The Optical Illusions that Might Lurk Around any Corner

Have you ever had that eerie feeling that a space just doesn’t feel right? Perhaps a doorway that looks like it leads nowhere, or something you see out of the corner of your eye that seems to play tricks on you. New York-based photographer Austin Irving’s latest series NOT AN EXIT celebrates these intransigent urban spaces that we unwittingly encounter every day, revealing their subtle magic.

“I found the first image of my NOT AN EXIT series by accident in a hotel in Souest, Netherlands in 2007,” Austin tells us. “I was on location for a commercial assignment and late at night after a long day of shooting bridal gowns, I discovered that from this one exact spot, the hotel hallway looked strangely and uncomfortably impassable.”

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“Luckily, I was travelling with my 4×5 camera and I was able to capture this bizarre optical illusion on film. Since then, I have walked through countless hallways and doorways and I’ve found only a select few locations that, when viewed from one exact angle, illicit that same visceral reaction.”

We got Austin to open up about the latest series, and her previous work.

The Plus: How would you describe your work?
Austin Irving:
My goal is to create images that have emotional and visual stamina. We live in a world where images are metabolized so quickly that I find myself wanting hit the pause button. I enjoy the process of taking my time, working slowly with a large format camera. All of my work is made on 4×5 colour negative and transparency and exhibited as large-scale photographic prints.

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TP: Your works are so varied, yet they all seem to play on our idea of human habitat. Is that a recurring theme for you?
Yes, our idea of human habitat is a definitely a recurring theme throughout my work. I am interested in locations that were built for function and how, because of their utility and banality, these spaces are often overlooked. This reoccurring theme of the idea of human habitat is a large part of one of my other photographic studies entitled SHOW CAVES.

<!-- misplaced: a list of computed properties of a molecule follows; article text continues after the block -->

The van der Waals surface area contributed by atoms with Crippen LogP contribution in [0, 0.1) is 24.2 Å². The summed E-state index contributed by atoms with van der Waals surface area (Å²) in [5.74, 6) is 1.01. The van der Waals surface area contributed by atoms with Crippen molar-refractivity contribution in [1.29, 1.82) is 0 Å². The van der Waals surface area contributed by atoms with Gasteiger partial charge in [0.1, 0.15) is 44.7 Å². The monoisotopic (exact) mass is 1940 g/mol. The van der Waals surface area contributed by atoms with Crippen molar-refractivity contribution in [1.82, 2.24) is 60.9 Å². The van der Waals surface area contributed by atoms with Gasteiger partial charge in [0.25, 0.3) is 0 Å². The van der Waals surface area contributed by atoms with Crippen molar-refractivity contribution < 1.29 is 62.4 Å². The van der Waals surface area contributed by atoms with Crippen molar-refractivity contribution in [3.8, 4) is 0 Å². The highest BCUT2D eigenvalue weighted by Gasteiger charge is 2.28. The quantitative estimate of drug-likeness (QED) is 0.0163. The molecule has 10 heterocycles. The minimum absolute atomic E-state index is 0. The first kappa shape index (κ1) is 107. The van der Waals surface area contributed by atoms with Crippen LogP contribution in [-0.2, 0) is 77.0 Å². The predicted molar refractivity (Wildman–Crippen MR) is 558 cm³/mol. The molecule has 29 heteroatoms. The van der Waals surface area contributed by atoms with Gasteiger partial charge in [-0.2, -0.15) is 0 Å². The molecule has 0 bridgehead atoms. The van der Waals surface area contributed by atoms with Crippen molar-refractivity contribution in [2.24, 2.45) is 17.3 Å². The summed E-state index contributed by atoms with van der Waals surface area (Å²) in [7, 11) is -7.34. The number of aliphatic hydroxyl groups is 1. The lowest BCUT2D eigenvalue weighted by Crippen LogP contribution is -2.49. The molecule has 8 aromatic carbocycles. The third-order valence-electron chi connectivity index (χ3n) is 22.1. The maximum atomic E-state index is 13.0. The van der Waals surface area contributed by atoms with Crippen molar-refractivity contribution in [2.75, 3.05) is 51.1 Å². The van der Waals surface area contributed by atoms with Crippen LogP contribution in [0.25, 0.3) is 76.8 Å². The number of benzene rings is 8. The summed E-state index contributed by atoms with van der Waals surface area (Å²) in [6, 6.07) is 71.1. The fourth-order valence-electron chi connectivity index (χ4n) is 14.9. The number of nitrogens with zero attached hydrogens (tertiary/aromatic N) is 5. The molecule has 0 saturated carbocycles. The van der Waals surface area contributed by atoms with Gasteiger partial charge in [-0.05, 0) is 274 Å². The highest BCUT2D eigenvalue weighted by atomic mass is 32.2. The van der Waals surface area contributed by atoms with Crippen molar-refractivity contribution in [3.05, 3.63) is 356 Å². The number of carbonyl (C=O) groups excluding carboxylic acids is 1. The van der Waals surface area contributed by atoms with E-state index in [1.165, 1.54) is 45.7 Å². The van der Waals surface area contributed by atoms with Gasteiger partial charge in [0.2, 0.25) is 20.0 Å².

The objective of SHOW CAVES is to highlight the tension that exists between the staggering natural beauty of caves and the renovations people make in order to transform these spaces into spectacular tourist attractions. These caverns have been curated to cater to both the physical needs of sightseers as well as to our collective expectation of the fantasy of a cave.

My photographs explore one of the paradoxes of urbanity; are these additions acts of vandalism disrupting a delicate eco-system for the sake of commercial profit? Or do these human interventions draw attention to the preservation of caves and make hard-to-access natural wonders readily available for appreciation?

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TP: How did you find the spaces to photograph for NOT AN EXIT?
Sometimes I wonder if these spaces find me! Even though working with large format is largely a premeditated practice, there is also an element of chance when making an image for my NOT AN EXIT series. Sometimes I get lucky and am in the right place at the right time. But there have been a handful of locations that I’ve wanted to shoot, but had to come back weeks, months, sometimes even years later with my camera.

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TP: Do you have a favourite space/piece in the series? One that spoke to you in particular?
Yes, my favourite piece in this series is an image I made in Singapore in 2009 entitled Red Hill Train Station. It very much embodies the thesis of NOT AN EXIT in that is an everyday location made for humans to routinely pass through and yet, this one specific angle in which a surreal optical illusion occurs, could go totally unnoticed.

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TP: Any future projects coming up you’d like to tell us about?
I’m working on a new series entitled TIME OUT, which is a study of anthropocentrism and its effect on plant life in metropolitan environments. The tension of this work lies in the cross-section between flora and urban planning, specifically how plant life is both celebrated and distorted for our needs as city dwellers while simultaneously exhibiting resiliency to imposed conformity.
Is the integration of plant life into our urbanized environments a demonstration of our assertive anthropocentric tendencies? Or is the fact that the flora can survive despite our attempts to control a testament to the resiliency of nature?

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